She writes to conquer


When Jayalalitha began to tell her story in the Tamil weekly Kamudam, many eyebrows were raised. The magazine advertised the news over the radio. The commercial over the radio was exciting: Jayalalitha’s own voice was on the air; “I am neither a Sita nor a Savithri. I have done some mistakes in my life and I want to tell you all about it. Read it for yourself and then be my judge.”

The promise, that she would tell it all, did not last long. It was a promise made when the chips were down, when the leading man was out and away. When MGR returned to show interest in her life, and the “open-heart” serial had reached the stage of her entry into films, Jayalalitha discontinued her serial. Apologising to her readers she said that when she started it she really wanted to tell them everything but now she had realized there were many characters in the narrative who were still alive and they might not relish it. So she was constrained to stop.

Her writing began during the lean period of her life and it continues still, with her story appearing in the AIADMK’s magazine called Thai. She had first begun to write for Cho’s Tughlak on a variety of subjects ranging from women’s life to mercy killing.

She also started writing a serial story in a magazine called Aswini. But that magazine itself folded up soon. She serialized a social novel in the prestigious Kalki Tamil weekly and wrote another novel in Kumudam’s monthly, Malai Mathi.

Kalki had launched a special issue for film music called, Thirai Isai, and the magazine editor Rajendran sought Jayalalitha’s advice and help to bring it out which she readily provided. Around that time, in June 1980, Kalki had started a serial of hers, which really stirred a hornet’s nest. Now Kalki has always been a very conservative magazine, serious in content and highly respected by Tamil readers. Jayalalitha’s serial called Uravin Kaidigal (Prisoners of a relationship) created a big row in literary circles and the magazine received a spate of protest letters saying the story was in bad taste and a magazine like Kalki should not have published it.

The Kalki serial ran for 15 weeks. It was the story of a college girl who meets a divorcee film star and falls in love with him. The man too reciprocates and after long and passionate courtship, they decide it is time they got married. The man goes to the girl’s house to see her mother and discovers the mother was none other than his own divorced wife. The girl and the film star commit suicide and the mother goes insane. The ending of the story, which indicated incest, triggered off a row.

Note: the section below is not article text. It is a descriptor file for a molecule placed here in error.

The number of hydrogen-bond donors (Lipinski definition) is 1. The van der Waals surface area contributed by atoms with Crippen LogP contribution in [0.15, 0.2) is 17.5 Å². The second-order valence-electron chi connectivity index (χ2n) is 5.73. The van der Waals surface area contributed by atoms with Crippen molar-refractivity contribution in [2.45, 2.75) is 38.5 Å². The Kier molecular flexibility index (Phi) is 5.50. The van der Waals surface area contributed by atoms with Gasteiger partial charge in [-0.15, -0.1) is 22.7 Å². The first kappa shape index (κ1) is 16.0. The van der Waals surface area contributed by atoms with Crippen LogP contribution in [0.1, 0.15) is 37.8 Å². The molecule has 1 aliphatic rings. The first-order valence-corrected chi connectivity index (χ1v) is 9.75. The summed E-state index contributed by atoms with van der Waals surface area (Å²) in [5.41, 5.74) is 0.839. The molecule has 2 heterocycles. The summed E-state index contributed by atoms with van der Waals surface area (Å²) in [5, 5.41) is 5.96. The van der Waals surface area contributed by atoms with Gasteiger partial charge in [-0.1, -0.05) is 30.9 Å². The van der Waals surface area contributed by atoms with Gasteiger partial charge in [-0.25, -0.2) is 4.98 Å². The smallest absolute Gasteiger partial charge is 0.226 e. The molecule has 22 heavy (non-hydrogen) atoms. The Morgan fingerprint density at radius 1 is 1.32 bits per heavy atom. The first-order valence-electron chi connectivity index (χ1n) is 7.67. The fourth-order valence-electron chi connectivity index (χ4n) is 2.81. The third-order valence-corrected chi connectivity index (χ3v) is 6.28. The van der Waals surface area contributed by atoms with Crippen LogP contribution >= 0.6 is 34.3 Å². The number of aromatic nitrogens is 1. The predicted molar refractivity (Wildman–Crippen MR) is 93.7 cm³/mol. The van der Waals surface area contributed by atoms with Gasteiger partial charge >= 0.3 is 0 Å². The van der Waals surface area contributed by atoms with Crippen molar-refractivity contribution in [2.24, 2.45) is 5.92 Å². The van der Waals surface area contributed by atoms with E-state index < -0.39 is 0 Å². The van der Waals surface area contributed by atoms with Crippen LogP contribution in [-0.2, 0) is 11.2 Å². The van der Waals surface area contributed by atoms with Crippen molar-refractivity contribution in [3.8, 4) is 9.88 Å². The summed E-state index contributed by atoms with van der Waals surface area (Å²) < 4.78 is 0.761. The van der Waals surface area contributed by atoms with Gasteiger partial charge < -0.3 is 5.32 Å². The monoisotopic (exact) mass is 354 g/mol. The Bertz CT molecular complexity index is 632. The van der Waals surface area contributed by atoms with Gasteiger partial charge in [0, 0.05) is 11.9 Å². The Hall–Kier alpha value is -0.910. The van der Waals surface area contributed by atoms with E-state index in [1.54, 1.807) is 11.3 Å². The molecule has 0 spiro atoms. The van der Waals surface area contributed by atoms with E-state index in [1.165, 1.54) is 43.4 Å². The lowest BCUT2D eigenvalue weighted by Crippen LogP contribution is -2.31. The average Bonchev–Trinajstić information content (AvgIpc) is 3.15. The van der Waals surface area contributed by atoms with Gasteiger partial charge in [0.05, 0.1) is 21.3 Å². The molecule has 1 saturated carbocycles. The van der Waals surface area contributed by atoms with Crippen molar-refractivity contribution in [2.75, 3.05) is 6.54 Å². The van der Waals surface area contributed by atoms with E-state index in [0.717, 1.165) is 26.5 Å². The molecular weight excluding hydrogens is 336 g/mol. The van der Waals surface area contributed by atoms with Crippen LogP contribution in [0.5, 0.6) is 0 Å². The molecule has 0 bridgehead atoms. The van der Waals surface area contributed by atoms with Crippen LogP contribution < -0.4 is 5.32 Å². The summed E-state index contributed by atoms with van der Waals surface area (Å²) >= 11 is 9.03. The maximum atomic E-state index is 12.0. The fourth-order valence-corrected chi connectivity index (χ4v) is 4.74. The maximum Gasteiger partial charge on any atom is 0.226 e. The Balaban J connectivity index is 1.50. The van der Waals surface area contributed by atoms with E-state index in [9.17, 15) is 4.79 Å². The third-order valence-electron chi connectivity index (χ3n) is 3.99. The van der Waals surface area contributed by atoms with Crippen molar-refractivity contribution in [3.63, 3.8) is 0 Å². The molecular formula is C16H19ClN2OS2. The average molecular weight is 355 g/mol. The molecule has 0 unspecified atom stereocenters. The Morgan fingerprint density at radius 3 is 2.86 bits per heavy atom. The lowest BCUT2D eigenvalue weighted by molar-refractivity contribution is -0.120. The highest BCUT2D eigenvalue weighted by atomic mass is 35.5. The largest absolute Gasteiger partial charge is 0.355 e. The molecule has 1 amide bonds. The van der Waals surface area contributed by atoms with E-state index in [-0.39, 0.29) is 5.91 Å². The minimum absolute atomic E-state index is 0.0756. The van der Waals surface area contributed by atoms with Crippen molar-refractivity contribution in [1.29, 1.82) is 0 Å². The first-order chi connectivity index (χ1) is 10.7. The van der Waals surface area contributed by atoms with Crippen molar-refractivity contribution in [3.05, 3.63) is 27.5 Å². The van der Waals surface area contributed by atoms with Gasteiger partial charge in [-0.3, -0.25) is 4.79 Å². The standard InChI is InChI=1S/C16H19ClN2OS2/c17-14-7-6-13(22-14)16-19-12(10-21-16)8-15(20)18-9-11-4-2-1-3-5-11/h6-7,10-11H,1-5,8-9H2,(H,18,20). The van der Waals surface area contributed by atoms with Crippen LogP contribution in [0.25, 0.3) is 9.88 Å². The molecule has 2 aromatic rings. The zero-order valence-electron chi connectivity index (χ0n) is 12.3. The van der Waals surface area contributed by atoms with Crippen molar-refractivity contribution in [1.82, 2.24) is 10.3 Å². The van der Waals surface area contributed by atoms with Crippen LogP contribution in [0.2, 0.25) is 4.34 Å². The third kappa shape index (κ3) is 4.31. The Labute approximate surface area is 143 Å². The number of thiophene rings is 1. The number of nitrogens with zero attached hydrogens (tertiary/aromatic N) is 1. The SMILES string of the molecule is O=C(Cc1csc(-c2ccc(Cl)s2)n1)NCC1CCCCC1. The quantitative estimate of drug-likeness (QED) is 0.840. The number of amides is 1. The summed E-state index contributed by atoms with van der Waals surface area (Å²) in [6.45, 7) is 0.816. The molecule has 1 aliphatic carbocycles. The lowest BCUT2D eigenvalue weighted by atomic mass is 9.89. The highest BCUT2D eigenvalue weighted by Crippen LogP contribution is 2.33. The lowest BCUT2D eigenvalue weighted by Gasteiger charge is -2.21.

Another controversial story that she penned was Nenjile Oru Kanal (A fire in the heart) which was first serialized for about 30 weeks in Kumudam, discontinued from there and resumed under the same name in the AIADMK’s Thai. The heroine of this story is a woman called Devaki who suffers a lot and is finally thrown out by her husband. It was at this stage in the story that Jayalalitha switched the serial from Kumudam to Thai. She gave an advertisement in leading Tamil newspapers, such as Dina Thanthi before her last installment appeared in Kumudam, that Devaki has left her husband’s house and she is also leaving Kumudam but will meet the readers soon in some other place. Soon after, Thai resumed the serial with Devaki becoming Devi and a super film star. The serial is over 30 weeks old and is going strong.

What do the men of letters, people who had been her colleagues in magazine world, feel about her entering politics?

Rajath, who brought out her story in interview form in Kumudam, feels she would be an asset anywhere. “I told you she is bright and not like the usual crop of politicians. Another plus point with her is she is bluntly honest,” he says.

It was Rajath’s ‘open-heart’ series in Kumudam magazine that brought good luck again to Jayalalitha. Even as the serial was on, some film offers came her way and she began acting again. MGR too evinced interest in the serial and this perhaps led to their reunion. Rajath recalls that the feedback to the serial was tremendous.

But Rajendran has his own reservations about the lady’s entering politics. “Jayalalitha has been a very bright lady. I can say a perfect lady in her manners, well-read and knowing how to treat people. But then it would have been good if only she had confined herself to the literary field. These film stars should not capitalize on the weakness the poor, illiterate people have for them. I think it is disgraceful that people should capitalize on their popularity, be it MGR, NTR or now Jayalalitha. The exploitation has so far been restricted to the silver screen but now they have brought it unashamedly to the polling booths.”

Would she succeed as a politician, he was asked.

“I don’t think she is made for it.” Rajendran replied. “But, then it is very likely that people will accept her as the next chief minister. What can we do if that is our fate?”

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